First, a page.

In a JazzTimes profile, Lyn Horton writes: “His capacity to make music exceeds that of many modern masters in any part of the music world.”

This JAZZforum is presented in cooperations with Philanthropic Cultural Expressions, Inc.


Review of Dialogues @ ShapeShifter Lab


dialogues, live @ shapeshifter lab brooklyn

Artdialogue /

Warren Smith (vib, dr, perc), Edith Lettner (as, ss, duduk)

On this live recording, saxophonist Edith Lettner (who also plays the Armenian duduk) presents herself in an exceedingly clairaudient improvisational union with veteran percussionist Warren Smith. What you can expect is improvisational music on a high level. Lettner proves to be a sensitive and virtuoso instrumentalist who doesn’t dread leaving her comfort zone while she trenchantly interacts with her partner Smith. Their range covers careful touches to swirling cascades of notes, occasionally suggesting a penchant for small intervallics, many times even in parallel or jumbled in lively alternation. It’s a treat hearing how Lettner can get persistently wound up in small motifs and particles while she continuously refines them as if she were possessed (in the most positive sense of the word, naturally). Smith is a fabulous conversationalist and you wouldn’t expect anything else from such an accomplished player. They draw on all kinds of sources, cis and transatlantic as well as others and yet they always remain true to themselves, thankfully. The result is definitively worth listening to- it is very good. Thank you for the dialogue!

(Bertl Grisser)

M’BOOM Performing at Woodruff Arts Center, Atlanta



Featuring legendary percussionists: Bobby Sanabria, Eli Fountain, Ray Mantilla, Warren Smith, and Joe Chambers and also KBz Strings and special guests.

Download the program for this event

Saturday, June 14th

8pm – 11pm

Arrive 7pm for Q&A before concert!

Rich Theatre, Woodruff Arts Center

1280 Peachtree Street, NE, Atlanta, Georgia 30309


M’Boom was the brainchild of Max Roach, the late percussionist, visionary, and seminal figure of modern jazz. In 1970, Roach gathered six notable drummers – percussionists to explore and compose for the myriad instruments in the percussion family and named the group “M’Boom.” M’Boom (pronounced ‘em-boom) has a double meaning: it is an onomatopoeia, or “sound word” that sounds like the object of descrip- tion, i.e. boom, pow, crack, etc., it is also the name of a secret order of drummers in Northern Senegal.

After Max Roach’s death in 2007, original M’Boom members, Joe Chambers, Warren Smith and Ray Mantilla vowed to fulfill the vision originally planned for M’Boom.

Joe Chambers has worked with some of the most influential jazz figures of the last several decades and is a recognized perfomer and composer whose works have been performed at Carnegie Hall and Lincoln Center. He has recorded more than 500 albums and CDs and performed and recorded with jazz greats like Miles Davis, Freddie Hubbard, Chick Corea, Sonny Rollins, Herbie Hancock, Dizzy Gillespie to name a few. Joe Chambers Moving Pictures Orchestra Live at Dizzy’s Coca Cola” was nominated for a Grammy in the Big Band category.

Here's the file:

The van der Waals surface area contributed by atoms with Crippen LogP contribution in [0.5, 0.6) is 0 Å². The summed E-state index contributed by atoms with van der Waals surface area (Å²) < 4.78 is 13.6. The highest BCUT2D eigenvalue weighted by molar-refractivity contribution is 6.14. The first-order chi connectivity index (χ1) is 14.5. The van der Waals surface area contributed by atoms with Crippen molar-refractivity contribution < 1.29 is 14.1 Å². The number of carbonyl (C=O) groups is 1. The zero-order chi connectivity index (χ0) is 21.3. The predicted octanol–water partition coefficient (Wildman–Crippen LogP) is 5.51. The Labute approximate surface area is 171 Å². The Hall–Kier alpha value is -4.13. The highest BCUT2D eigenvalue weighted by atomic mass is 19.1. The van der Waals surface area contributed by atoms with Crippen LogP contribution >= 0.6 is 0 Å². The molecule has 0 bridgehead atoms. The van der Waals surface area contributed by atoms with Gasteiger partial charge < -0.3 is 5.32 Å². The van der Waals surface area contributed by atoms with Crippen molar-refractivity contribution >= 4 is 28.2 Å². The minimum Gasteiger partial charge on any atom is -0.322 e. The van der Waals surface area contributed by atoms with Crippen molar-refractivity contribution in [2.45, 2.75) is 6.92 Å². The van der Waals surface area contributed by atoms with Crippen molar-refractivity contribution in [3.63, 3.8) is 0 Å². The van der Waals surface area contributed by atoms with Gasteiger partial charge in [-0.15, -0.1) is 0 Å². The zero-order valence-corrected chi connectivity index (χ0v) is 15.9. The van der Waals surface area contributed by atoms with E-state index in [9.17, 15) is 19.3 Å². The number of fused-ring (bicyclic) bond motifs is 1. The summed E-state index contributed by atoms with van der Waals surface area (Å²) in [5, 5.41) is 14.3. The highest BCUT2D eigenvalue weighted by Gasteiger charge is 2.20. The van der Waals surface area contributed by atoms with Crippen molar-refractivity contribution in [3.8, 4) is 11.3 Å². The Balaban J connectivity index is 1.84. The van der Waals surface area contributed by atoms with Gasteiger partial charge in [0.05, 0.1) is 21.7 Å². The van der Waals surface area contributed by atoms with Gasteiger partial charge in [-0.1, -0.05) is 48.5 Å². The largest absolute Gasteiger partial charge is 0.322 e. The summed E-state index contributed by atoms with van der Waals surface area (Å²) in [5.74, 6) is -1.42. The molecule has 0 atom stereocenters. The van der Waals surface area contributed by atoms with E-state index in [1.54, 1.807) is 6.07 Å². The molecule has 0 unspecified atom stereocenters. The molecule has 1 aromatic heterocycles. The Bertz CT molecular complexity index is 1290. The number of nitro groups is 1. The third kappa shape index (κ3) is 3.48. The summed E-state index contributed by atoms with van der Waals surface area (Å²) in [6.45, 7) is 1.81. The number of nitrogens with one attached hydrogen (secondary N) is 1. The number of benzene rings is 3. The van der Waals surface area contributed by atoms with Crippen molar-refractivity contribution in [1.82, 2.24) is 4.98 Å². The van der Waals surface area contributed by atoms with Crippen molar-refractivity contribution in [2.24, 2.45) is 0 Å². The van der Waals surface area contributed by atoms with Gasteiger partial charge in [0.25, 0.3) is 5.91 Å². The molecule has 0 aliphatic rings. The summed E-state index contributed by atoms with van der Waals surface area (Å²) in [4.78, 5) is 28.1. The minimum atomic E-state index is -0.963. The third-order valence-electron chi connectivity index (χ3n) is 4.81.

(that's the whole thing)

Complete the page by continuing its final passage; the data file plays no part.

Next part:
Eli Fountain joined M’Boom in 1981. He has performed with Muhal Richard Abrams, the Temptations, Aretha Franklin, Geri Allen. His compositions include the percussion ballet “Play,” written for New York’s Complexions Dance Company and has also served as music director for Yale Repertory Company production of King Lear.

Warren Smith has performed extensively in the studio and on Broadway. As the
1960s and 70s progressed, Smith found himself working amid a flourishing mass of creative personalities in the Motown music scene, empowering his already articulate voice within the jazz community; live performances, recordings, and tours with figures like Dionne Warwick, Nat King Cole, Harry Belfonte, and Aretha Franklin all became part of Smith’s credits through 1978. He remains a prominent percussionist and drummer within the jazz world.

Ray Mantilla entered the interna- tional spotlight in 1960 with flutist Herbie Mann, and later embarked on a series of national tours with Art Blakey and the Jazz Messengers in Europe and Japan. In 1977, Mantilla became the first North American Latin musician to play in Cuba since the Cuban Revolution. Mantilla has recorded on more than 200 albums.

Bobby Sanabria – drummer, percussionist, composer, arranger, recording artist, producer,
filmmaker, conductor, educator, activist, multi-cultural warrior and 7X Grammy nominee as a leader–has performed with a veritable Who’s Who in the world of jazz and Latin music, as well as with his own critically acclaimed ensembles. His diverse recording and performing experience includes work with such legendary figures as Dizzy Gillespie, Tito Puente, Paquito D’Rivera, Charles McPherson, Mongo Santamaría, Ray Barretto, Marco Rizo, Arturo Sandoval, and many more. Bobby a total of seven nomina- tions for the coveted Grammy award.

The KBz Strings, under the direction of Kerren Berz, the accom- plished violinist and current Concertmaster of the Columbus (GA) Symphony Orchestra. Ms. Berz has performed with the Atlanta Symphony, the Harlem Festival Orchestra, and the Nashville Chamber Orchestra and shared the stage with musical legends, including Ray Charles, Sarah Vaughan, Stevie Wonder, Rod Stewart and Joni Mitchell.

Violins: Kerren Berz, Felix Farrar, Angele Lawless

Viola: Lana Teko-Ahatefou

Cello: Alexandra Haines

Special Guests

Howard Nicholson – Woodwinds and Flute

A native of Tuskegee, Alabama, Mr. Nicholson is a multi-reed musician and has been living in Atlanta since 1970. He and Joe Jennings formed the group Life Force in 1973. They have performed in and around Atlanta at local jazz clubs and festivals for many years. He has also played with such greats as Duke Pearson, Nancy Wilson, Steve Wonder, Jimmy Smith, James Brown, and Gladys Knight. Life Force currently performs with the African American Philharmonic Orchestra under the direction of John Peek.

Edwin Williams – Bass

Edwin Williams is a native of Wilmington, NC and is the owner of ESS Studios in Atlanta. Mr. Williams is accomplished acoustic and electric bassist. He has toured extensively overseas and nationally with major jazz, R&B, Blues, Big Band artists and performs annually in the Atlanta Symphony Orchestra’s production of “A Soulful Christmas Celebration”. He has performed with the John Robertson Trio for over twenty years and has recorded two CD’s “When Giants Stepped” and his solo project “Chill With Me”. will be released in June 2014.